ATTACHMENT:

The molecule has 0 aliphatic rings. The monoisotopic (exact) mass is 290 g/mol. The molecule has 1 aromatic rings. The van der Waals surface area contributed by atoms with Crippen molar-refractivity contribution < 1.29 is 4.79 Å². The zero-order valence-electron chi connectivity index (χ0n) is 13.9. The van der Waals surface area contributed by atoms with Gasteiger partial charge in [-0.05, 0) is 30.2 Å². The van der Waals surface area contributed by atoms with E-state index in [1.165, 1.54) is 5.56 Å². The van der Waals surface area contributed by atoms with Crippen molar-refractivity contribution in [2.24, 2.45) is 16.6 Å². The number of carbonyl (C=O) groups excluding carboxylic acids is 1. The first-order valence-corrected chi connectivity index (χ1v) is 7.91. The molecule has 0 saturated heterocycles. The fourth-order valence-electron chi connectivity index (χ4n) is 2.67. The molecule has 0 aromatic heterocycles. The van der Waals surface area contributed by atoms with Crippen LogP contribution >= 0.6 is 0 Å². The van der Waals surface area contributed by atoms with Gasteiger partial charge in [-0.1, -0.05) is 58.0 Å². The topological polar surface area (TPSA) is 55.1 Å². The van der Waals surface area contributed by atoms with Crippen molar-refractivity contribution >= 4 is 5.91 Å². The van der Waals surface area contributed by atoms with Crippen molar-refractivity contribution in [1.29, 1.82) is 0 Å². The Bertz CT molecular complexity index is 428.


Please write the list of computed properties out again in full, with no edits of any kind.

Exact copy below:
The molecule has 0 aliphatic rings. The monoisotopic (exact) mass is 290 g/mol. The molecule has 1 aromatic rings. The van der Waals surface area contributed by atoms with Crippen molar-refractivity contribution < 1.29 is 4.79 Å². The zero-order valence-electron chi connectivity index (χ0n) is 13.9. The van der Waals surface area contributed by atoms with Gasteiger partial charge in [-0.05, 0) is 30.2 Å². The van der Waals surface area contributed by atoms with E-state index in [1.165, 1.54) is 5.56 Å². The van der Waals surface area contributed by atoms with Crippen molar-refractivity contribution in [2.24, 2.45) is 16.6 Å². The number of carbonyl (C=O) groups excluding carboxylic acids is 1. The first-order valence-corrected chi connectivity index (χ1v) is 7.91. The molecule has 0 saturated heterocycles. The fourth-order valence-electron chi connectivity index (χ4n) is 2.67. The molecule has 0 aromatic heterocycles. The van der Waals surface area contributed by atoms with Crippen LogP contribution >= 0.6 is 0 Å². The van der Waals surface area contributed by atoms with Gasteiger partial charge in [-0.1, -0.05) is 58.0 Å². The topological polar surface area (TPSA) is 55.1 Å². The van der Waals surface area contributed by atoms with Crippen molar-refractivity contribution >= 4 is 5.91 Å². The van der Waals surface area contributed by atoms with Crippen molar-refractivity contribution in [1.29, 1.82) is 0 Å². The Bertz CT molecular complexity index is 428.